By Paul Nicholson
Published on Tuesday, 28 January 2014 12:06
January 28 – Darlington FC, one of England's oldest football clubs, is staging a financial comeback, allbeit on a small scale. The club has introduced a 'crowdfunding' initiative to raise an initial £50,000 with further targets of £150,000 as the next steps.
Nicknamed The Quakers, the club have had a torrid time, slipping out of the professional divisions, into the conference and subsequently into administration and the club being relegated four divisions to the Northern Premier League Division One on the recommendation of the Football Association.
The crowdfunding model has been organized by Glasgow-based investment firm Squareknot who are running a similar scheme at East Fife FC in Scotland and believe the model is applicable to a number of clubs. Already £26,000 has been raised from 16 investors.
Under the scheme fans and members of the community have been asked to invest by crowdfunding, direct investment or through the DFC Development Fund. Investors receive shares in the club along with a range of benefits including season tickets, hospitality packages and club merchandise.
The club has set an initial target of £50,000 to secure financial stability. Further targets of £100,000 and £150,000 have been set to meet running costs. 2.5% of cash received over £100,000 and 5% over £150,000, will be donated to a local hospice.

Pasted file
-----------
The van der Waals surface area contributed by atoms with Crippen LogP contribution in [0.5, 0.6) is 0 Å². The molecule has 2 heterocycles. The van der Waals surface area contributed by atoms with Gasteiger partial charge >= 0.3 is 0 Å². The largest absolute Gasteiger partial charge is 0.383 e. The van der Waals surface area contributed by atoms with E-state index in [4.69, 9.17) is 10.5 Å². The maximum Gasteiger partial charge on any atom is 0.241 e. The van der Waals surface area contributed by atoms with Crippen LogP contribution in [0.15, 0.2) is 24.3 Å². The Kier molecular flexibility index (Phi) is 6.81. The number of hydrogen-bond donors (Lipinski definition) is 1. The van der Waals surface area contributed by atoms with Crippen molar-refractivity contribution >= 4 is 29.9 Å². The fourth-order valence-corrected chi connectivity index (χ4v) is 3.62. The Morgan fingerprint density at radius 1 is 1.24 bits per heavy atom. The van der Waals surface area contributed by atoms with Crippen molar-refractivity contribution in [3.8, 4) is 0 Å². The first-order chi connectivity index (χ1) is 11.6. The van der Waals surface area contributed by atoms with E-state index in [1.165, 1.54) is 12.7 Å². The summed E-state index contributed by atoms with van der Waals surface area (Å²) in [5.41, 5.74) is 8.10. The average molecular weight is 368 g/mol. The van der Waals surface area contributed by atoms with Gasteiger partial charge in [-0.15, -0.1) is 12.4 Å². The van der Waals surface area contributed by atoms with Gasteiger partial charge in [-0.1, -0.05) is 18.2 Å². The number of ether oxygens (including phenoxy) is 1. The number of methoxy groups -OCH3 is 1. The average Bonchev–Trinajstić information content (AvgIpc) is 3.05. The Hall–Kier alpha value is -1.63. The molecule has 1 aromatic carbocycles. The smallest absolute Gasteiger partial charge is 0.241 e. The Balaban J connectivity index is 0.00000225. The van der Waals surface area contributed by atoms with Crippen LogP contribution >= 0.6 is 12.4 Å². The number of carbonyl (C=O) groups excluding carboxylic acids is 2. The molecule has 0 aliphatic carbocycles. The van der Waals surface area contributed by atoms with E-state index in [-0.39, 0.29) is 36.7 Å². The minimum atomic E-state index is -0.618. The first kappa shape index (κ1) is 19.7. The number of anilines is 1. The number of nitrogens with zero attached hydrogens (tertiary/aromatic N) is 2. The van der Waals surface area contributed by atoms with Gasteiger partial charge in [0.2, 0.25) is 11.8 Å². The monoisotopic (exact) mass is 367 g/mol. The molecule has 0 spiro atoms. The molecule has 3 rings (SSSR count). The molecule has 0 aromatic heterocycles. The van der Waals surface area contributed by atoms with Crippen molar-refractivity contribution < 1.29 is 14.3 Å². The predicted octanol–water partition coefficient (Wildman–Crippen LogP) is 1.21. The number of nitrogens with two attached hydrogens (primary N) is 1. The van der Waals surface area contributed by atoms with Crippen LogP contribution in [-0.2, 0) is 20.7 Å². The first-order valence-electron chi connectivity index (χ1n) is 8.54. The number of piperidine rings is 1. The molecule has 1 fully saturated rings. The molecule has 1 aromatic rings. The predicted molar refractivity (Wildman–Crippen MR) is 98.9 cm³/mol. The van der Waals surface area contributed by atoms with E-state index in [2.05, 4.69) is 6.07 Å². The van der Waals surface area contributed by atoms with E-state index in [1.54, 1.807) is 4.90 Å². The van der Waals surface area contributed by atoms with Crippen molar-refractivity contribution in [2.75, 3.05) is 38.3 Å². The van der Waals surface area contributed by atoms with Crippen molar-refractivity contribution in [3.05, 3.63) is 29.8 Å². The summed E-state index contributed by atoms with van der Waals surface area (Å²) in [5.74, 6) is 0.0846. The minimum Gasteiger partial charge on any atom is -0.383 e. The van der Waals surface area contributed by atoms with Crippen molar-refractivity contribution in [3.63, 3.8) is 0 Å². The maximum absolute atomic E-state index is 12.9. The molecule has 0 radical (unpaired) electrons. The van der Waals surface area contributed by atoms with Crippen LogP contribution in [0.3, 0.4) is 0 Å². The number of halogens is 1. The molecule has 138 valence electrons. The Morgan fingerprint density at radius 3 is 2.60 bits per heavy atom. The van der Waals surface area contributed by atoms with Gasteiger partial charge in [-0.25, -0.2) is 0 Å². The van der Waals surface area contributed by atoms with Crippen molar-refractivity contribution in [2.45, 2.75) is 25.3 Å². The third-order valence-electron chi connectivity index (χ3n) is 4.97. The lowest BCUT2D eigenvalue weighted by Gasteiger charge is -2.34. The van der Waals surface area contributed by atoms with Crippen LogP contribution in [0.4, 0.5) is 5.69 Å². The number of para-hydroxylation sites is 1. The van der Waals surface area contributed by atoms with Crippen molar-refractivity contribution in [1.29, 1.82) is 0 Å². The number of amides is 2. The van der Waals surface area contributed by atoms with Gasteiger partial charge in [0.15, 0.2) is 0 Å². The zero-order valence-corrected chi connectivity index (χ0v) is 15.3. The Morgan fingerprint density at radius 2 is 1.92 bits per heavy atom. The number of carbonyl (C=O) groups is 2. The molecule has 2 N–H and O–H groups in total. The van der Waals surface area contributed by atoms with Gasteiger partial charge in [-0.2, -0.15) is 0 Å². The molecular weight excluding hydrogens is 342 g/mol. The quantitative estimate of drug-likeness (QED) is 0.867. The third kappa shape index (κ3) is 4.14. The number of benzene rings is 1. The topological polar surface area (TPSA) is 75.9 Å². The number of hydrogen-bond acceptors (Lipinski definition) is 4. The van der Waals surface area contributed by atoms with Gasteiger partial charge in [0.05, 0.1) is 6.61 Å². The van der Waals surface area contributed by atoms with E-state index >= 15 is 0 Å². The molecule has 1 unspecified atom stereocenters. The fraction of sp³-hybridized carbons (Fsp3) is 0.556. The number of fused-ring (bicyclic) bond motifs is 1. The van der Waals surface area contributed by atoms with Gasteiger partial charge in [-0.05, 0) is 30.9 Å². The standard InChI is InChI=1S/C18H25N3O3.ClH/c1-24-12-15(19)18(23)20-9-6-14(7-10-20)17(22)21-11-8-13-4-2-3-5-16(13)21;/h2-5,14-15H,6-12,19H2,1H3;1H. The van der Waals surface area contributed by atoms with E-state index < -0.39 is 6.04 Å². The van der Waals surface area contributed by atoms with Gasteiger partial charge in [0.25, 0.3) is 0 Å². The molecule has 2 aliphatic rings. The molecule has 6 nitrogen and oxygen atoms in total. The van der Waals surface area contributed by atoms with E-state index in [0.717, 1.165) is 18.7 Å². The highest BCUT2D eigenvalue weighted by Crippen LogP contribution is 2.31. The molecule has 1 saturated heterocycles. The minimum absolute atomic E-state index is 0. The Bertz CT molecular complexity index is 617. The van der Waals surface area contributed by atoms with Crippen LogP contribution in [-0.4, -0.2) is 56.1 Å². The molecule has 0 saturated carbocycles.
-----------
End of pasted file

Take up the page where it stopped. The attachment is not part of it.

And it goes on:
The club is currently playing in Bishop Auckland and money will be used to enable it to return to Darlington, most likely in a ground share with Darlington rugby club. The club was left groundless when in 2012 it was forced to leave the 27,000-capacity Darlington Arena which it had occupied since 2003.
The club was once owned by George Reynolds, a convicted safecracker turned successful businessman who had learned how to use explosives working in the coal mines in the north east. On one occasion he took to the pitch in a mock prison suit complete with arrows, with a ball and chain around his ankle. But Reynolds' ran out of cash having spent £30 million on the club.
The precipitous drop from the top fourth division of English football to the ninth tier was aggressively fast. But the club was renamed and reformed and is battling its way back.
Martin Jesper, chief executive of Darlington FC, said of the funding model: "It's a unique opportunity for fans to embrace fan ownership and make a huge difference to the future of their club and the wider community," he said.
"The funds raised are being put towards the specific goals that are outlined and therefore there is enormous transparency for the fans to understand how their money will be used within their club – ensuring that the Return to Darlington and progression through the leagues are built from a robust financial platform and managed in a controlled and affordable manner."
Derek Bond, managing director of Squareknot, said: "This is a novel approach to football finance which gives fans the opportunity to ensure the survival of their club while benefiting from a range of rewards."
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